Have been working on some of the projects in section four of the course whilst planning the fourth assignment and it’s time I wrote some of that up here.
My first example of a ‘single figure small’ is the classic isolated individual silhouetted as they walk across an empty landscape. This image would be more or less worthless without the figure, and it could be argued that the figure is a bit too small.
Personally, I don’t mind it on this scale. I feel that it really does give a sense of the wide open space in which this individual is walking. The contrast between the dark figure and the light coloured sand is important, of course. An alternative crop might be much tighter, for example. The water in the foreground could be said to isolate the figure even more by seeming to leave them stranded on an island of sand.
Sometimes you need to have a small figure in the image just to define the scale of what the viewer is seeing. Once again, in the example below, the figure is very small in the frame, and dressed in dark colours against a dark background. Presented small in this log, it might be almost impossible to tell that she is there – but, in line with the comments in the notes, there is at least the element of surprise when the viewer does spot her. The presence of the figure certainly does define the scale, which could be very confusing without it.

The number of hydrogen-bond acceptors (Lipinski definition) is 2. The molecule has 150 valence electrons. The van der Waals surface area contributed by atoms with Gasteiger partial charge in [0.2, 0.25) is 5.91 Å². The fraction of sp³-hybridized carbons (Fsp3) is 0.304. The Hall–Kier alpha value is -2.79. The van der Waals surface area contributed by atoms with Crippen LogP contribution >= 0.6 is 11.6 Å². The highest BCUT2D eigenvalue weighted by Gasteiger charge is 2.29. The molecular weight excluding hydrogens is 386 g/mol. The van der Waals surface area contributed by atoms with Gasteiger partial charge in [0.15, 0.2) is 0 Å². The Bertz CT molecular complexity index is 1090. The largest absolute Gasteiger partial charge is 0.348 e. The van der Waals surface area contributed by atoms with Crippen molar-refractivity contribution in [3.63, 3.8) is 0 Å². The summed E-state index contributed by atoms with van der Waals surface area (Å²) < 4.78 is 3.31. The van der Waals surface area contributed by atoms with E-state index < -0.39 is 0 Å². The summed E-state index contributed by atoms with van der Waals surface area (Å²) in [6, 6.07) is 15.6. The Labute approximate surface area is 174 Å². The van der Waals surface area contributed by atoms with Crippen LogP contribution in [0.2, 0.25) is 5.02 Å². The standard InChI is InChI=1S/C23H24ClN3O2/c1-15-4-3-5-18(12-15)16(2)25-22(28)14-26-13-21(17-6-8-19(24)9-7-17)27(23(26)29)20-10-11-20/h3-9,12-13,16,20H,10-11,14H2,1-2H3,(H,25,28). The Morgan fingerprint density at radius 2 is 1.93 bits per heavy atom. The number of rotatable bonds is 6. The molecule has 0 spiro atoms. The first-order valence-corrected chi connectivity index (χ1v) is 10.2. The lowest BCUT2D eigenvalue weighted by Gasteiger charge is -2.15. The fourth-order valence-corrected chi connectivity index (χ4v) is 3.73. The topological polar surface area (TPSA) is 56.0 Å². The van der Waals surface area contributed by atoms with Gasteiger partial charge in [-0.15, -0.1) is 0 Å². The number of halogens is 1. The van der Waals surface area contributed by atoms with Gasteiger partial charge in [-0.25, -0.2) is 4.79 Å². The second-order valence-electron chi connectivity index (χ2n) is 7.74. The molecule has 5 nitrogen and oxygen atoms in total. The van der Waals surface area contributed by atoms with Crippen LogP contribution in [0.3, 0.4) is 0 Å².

I’m also going to include a couple of examples where the figure is much less insignificant in size – still small enough to be anonymous, but big enough to be seen clearly. I would suggest that, in both these cases, it is the presence of the figure, and their interaction with the environment (and the frame?) that makes the image into something remotely interesting.
A good and effective principle that has both compositional merit and the potential to fundamentally affect the narrative quality of the image.